OUR LEGACY - Revolution and Texas Independence
In 1833, the Anglo-American settlers' independence movement came into the open. By 1835 war with Mexico seemed inevitable. The Texans formed a provisional government at San Felipe in November and named General Sam Houston, former United States congressman and governor of Tennessee, as commander-in-chief of its army. In the middle of February, under their president, General Antonio Lopez de Santa Anna, the Mexicans besieged the fort of Alamo in San Antonio. The defenders' heroic stand in the face of overwhelming odds served to deepen the resolve of the other Texans. Meeting at Washington-on-the-Brazos on March 2, 1836, four days before the Alamo fell to Santa Anna's troops the provisional government declared Texas independent. Fighting to the last man, such heroes as James Bowie and David Crockett went down with the Alamo. The ragged Texas army would later remember their feat in its battle cry.
The temporary congress named David G. Burnet provisional president and established Harrisburg as the seat of government. Determined to crush the revolution, Santa Anna pursued the retreating Texas army. Intent on taking Harrisburg, Santa Anna marched to the town, arriving on April 14, 1836. But Burnet and the cabinet heard of the threat and fled to Galveston. Foiled, the Mexican general ordered the town of Harrisburg burned and continued eastward in pursuit. On April 20, 1836, after traveling 22 miles from Harrisburg, the Mexicans stopped on the peninsula created by the confluence of Buffalo Bayou and the San Jacinto River, opposite the camp of General Sam Houston and his Texans.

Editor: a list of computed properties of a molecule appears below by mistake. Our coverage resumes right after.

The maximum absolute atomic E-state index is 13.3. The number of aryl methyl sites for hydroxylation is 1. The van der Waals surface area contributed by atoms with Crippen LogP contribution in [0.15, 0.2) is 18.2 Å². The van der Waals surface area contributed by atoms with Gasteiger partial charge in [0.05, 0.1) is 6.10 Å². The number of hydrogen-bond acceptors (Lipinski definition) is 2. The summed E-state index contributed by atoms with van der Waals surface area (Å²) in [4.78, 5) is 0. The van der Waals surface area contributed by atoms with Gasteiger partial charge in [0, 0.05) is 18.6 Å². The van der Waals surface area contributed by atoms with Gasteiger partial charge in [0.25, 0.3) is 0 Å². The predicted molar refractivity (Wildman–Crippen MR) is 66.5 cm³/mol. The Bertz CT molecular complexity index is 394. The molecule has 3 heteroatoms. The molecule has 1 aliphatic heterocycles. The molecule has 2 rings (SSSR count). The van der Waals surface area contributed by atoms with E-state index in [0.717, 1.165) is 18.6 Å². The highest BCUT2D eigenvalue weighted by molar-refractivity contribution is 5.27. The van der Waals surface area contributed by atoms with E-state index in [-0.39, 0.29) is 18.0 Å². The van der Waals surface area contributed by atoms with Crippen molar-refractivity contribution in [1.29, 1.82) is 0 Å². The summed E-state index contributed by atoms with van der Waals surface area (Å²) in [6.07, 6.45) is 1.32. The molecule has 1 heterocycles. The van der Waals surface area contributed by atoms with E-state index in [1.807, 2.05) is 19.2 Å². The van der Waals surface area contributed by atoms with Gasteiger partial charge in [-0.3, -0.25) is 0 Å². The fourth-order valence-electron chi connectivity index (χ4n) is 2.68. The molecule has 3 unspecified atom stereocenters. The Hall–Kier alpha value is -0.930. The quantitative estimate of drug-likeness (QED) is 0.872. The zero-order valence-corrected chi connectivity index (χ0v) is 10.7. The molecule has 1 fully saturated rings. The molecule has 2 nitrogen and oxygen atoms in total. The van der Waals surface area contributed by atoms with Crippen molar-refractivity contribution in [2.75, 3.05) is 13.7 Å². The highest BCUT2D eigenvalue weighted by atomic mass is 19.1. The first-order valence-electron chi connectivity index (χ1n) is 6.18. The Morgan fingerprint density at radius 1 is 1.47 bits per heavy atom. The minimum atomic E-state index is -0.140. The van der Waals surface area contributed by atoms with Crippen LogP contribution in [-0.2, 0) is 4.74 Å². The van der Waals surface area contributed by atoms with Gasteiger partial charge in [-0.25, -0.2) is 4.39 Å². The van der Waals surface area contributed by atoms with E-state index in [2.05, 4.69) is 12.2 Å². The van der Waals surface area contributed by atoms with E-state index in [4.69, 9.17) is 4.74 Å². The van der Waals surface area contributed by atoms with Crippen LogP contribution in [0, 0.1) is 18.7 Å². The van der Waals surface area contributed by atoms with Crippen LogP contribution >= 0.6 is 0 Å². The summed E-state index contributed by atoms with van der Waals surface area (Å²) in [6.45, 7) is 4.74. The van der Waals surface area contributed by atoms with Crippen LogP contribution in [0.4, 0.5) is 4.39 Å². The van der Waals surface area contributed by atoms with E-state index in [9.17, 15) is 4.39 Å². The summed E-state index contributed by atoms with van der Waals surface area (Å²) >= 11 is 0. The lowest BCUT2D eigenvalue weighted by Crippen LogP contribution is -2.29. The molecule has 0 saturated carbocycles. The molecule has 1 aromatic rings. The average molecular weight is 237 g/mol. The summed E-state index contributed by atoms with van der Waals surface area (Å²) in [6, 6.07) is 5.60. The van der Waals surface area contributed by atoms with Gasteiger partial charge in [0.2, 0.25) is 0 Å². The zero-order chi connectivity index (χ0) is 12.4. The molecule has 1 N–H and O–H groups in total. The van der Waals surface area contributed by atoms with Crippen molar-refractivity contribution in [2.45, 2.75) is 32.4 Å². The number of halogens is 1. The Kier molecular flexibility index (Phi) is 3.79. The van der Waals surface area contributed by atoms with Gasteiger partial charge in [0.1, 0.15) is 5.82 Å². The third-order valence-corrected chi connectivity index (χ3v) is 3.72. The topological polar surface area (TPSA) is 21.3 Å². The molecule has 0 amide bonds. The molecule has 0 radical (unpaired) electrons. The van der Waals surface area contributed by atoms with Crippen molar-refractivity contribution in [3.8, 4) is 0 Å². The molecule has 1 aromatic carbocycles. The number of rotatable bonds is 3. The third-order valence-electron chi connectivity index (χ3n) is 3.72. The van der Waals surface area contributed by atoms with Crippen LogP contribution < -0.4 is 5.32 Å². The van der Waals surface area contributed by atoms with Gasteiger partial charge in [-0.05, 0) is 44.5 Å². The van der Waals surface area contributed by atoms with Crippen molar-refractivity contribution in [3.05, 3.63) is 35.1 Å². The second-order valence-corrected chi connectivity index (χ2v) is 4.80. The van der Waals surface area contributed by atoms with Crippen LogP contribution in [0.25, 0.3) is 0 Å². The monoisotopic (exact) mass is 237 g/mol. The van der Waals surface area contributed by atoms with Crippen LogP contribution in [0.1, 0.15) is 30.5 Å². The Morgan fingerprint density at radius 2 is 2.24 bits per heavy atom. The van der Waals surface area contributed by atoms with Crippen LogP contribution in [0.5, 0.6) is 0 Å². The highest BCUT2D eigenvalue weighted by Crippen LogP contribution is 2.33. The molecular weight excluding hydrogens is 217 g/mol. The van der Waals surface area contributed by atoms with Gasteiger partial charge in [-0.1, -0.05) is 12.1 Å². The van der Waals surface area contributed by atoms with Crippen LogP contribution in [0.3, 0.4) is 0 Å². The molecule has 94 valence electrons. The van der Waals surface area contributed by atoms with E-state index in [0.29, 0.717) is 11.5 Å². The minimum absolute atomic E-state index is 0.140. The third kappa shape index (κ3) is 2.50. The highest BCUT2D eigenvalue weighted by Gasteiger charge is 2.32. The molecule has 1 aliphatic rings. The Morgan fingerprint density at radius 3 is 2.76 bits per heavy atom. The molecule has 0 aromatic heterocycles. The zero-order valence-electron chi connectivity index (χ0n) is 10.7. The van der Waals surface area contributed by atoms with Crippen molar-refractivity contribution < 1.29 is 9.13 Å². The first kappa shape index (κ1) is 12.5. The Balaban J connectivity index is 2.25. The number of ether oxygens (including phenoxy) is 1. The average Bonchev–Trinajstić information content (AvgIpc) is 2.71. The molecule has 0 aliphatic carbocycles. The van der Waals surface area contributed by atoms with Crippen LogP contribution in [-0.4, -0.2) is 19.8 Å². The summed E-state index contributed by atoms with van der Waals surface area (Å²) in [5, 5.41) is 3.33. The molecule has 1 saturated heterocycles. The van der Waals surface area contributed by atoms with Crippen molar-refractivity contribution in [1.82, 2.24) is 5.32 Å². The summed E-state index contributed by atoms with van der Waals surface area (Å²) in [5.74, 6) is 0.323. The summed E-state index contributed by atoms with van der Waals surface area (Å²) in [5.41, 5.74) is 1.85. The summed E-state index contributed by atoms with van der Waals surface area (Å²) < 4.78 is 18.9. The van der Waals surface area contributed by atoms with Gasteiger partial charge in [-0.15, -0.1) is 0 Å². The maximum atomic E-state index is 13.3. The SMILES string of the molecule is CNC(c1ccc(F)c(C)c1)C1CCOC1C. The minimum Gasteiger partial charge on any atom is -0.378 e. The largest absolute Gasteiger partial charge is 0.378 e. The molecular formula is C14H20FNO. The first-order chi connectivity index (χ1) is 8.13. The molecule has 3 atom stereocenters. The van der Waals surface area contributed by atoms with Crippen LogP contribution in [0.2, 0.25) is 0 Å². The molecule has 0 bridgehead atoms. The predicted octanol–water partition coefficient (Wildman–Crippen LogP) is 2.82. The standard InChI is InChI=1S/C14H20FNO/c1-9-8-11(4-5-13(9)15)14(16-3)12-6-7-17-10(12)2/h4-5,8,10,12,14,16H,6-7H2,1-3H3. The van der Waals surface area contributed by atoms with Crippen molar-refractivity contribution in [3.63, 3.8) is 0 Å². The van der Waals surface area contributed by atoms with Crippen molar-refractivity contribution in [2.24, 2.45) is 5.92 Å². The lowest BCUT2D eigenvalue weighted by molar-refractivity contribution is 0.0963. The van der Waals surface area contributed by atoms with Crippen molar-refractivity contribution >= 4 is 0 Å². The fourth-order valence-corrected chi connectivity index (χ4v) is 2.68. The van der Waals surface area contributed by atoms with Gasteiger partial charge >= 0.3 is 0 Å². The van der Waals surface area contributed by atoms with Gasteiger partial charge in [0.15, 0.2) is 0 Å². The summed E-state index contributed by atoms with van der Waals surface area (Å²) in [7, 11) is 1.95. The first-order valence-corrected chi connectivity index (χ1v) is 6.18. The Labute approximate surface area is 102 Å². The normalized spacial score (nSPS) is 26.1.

Houston, in the meantime, regrouped the Texas forces and positioned his outnumbered army on the peninsula. On April 20, the Mexicans and Texans fought a few minor skirmishes but, playing for time and opportunity, Houston avoided full-scale engagement. In the middle of the afternoon of the next day, as the overconfident Santa Anna enjoyed his siesta, Houston and 910 of his Texans stormed the 1,300 or more sleepy Mexicans in one of the epic battles of Texas history. With the battle cry "Remember the Alamo!" the Texans destroyed the Mexican army, killing half and taking the other half captive. The battle lasted only eighteen minutes. But, by the end of it, the ragged Texas army, composed of American expatriates, had won for Texas both independence and nationhood. In exchange for his freedom Santa Anna—then self-proclaimed "Napoleon of the West"—relinquished Mexico's claim to Texas. The battle of San Jacinto, as it became known, led to the creation and independence of the Republic of Texas and, later to the treaty by which Texas joined the United States.